Army tests commercial satellite internet in pilot program | Article

Soldiers assigned to the 50th Expeditionary Signal Battalion-Enhanced (ESB-E), 35th Corps Signal Brigade (CSB) are in the early stages of deploying the commercial Starlink satellite system across Europe – enhancing transport diversity options for commanders and data is being distributed through the military network at a faster rate.

The Starlink system, operated by SpaceX, consists of satellites in low Earth orbit that provide high-speed, low-latency broadband internet worldwide. The terminal is small (0.6 meter phased array antenna) and lightweight (16 pounds).

“The advantage of this system is the amount of time it takes for the signal to go into space and come back down; it saves us a lot of latency,” said Chief Warrant Officer 3 Kyle Neese, the battalion’s senior network engineer for the 50th ESB-E. “The old military satellite communication system (SATCOM) uses what is called geosynchronous [satellites], which orbits the equator at a steady pace, but takes a little over half a second for the signal to go up and down. With Starlink, it comes back more than twice as fast.”

The 35th CSB aims to use the Starlink system to achieve faster broadband and increase internet speed to support the XVIII Airborne Corps war fighters and their mission command systems.

“The Starlink terminal is used to provide tactical network speeds of up to 70 Mbps with about 1/3 the normal latency over military SATCOM,” says Neese. “Tests are still being conducted to further increase these speeds to support troops on the ground.”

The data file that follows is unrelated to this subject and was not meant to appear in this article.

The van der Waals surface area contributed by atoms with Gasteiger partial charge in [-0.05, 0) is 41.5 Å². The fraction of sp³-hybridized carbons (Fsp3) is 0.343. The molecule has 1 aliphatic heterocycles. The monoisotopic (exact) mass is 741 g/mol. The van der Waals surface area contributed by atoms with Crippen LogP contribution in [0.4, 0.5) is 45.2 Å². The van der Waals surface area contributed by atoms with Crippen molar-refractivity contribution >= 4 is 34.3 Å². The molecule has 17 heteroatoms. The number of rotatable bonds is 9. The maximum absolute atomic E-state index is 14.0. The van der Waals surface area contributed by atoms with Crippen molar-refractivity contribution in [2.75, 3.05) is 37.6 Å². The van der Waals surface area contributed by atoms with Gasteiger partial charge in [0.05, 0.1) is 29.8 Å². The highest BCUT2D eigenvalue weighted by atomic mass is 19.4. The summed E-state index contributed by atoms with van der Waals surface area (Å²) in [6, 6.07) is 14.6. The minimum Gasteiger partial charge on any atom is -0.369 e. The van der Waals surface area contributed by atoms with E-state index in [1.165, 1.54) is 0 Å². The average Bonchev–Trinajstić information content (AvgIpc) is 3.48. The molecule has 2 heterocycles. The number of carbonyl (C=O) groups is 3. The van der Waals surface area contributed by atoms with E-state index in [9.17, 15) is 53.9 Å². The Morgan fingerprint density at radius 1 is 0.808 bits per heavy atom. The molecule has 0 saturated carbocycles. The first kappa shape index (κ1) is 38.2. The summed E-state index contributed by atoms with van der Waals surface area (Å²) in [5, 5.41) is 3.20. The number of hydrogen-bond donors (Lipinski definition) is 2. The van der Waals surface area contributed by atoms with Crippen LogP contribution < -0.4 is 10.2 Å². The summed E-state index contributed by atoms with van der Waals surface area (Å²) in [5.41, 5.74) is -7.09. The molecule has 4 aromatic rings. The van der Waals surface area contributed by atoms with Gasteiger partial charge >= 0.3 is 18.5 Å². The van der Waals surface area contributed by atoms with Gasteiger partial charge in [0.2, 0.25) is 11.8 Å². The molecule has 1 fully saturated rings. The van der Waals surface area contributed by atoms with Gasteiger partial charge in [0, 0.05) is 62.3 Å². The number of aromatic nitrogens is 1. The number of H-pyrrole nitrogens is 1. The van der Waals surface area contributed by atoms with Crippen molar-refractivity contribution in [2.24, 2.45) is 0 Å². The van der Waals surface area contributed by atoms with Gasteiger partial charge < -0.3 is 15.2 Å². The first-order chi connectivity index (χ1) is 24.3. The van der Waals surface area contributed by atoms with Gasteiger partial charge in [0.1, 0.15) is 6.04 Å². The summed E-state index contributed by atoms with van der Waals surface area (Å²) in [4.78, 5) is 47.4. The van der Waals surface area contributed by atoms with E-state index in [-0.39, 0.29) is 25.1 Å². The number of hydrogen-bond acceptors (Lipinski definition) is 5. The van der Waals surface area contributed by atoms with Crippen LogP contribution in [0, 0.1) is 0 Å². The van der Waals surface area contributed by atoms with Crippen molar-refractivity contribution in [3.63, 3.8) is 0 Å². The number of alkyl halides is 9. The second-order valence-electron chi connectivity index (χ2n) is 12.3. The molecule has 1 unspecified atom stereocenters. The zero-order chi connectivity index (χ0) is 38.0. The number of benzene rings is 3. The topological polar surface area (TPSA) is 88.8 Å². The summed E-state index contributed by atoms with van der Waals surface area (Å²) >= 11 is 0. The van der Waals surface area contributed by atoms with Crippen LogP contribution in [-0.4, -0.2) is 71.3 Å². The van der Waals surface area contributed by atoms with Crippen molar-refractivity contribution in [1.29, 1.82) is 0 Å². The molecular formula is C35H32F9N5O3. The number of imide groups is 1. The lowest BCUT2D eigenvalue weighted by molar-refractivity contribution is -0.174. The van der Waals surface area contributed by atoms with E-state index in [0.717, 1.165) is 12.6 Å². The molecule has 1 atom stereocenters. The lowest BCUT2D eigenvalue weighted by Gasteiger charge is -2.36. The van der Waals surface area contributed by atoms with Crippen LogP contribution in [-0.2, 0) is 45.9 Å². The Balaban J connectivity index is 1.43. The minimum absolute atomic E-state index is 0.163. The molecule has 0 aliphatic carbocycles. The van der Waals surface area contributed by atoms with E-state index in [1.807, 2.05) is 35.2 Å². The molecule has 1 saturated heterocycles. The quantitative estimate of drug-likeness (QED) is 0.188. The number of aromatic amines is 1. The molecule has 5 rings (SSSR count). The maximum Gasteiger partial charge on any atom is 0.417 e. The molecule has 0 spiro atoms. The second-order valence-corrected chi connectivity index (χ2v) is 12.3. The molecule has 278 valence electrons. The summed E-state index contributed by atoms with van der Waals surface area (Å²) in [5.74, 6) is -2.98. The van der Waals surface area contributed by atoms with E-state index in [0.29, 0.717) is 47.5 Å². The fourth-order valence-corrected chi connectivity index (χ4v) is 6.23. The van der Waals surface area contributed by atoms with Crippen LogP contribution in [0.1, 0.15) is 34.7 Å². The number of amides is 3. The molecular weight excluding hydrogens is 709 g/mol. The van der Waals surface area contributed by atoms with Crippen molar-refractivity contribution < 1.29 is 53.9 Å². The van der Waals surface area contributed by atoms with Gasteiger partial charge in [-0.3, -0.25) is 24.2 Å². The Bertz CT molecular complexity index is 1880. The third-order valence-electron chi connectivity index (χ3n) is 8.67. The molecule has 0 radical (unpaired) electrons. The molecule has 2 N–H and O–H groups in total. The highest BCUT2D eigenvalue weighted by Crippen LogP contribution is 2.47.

SpaceX is also testing the creation of a miniature mobile satellite antenna to make the Starlink system more portable.

“So far we have tested version one that comes with a dish, a power injector and a router. The easiest way to connect the Starlink to our kit is to take an Ethernet cable and plug it into our router, which connects to our Cradle Point router and the Cradle Point router connects to our other systems as normal,” said Warrant Officer Corey McClure, a network engineer for the 50th ESB-E. in terms of where we can settle and what we can do.”

Work is underway on compatibility of the Starlink system with some of the current SATCOM equipment in use by the military.

“Starlink’s data rates exceed some of our current capabilities,” said Lt. Col. Mallory Wampler, the commander of the 50th ESB-E. “I know they are still making some engineering and design tweaks to make the equipment more robust, such as our 1.2m Hawkeye terminal, T2C2, and our Phoenix E systems.”

Wampler said she hopes to continue using Commercial Off The Shelf equipment to keep pace with technology improvements. “We are always looking for the most redundant primary, alternate, contingency and contingency plan or PACE plan to support the war fighter and all mission command systems.”

From the first implementation of this new equipment, the 50th ESB-E, 35th CSB has led the way in testing the Starlink system to meet today’s demand for signal equipment.

“We had the opportunity to work with the joint staff during the Bold Quest exercise last summer,” Wampler said. “We’ve learned that it adds significant power to the formation, which is good to align with our scalability. Bandwidth throughput is the most critical factor with this new equipment, and I think it ties in directly with the efforts of the 18th Airborne Corps when it comes to innovation and modernization. This is the future and I’m excited to see where this equipment can take us.”

As part of the XIII Airborne Corps’ Dragon Innovation Program, the 35th CSB is educating senior leaders on innovative ways to increase mission readiness in Corps Signal Brigades (CSB) as part of the Army’s modernization efforts.
(Photo Credit: Spc. Maxine Baen)

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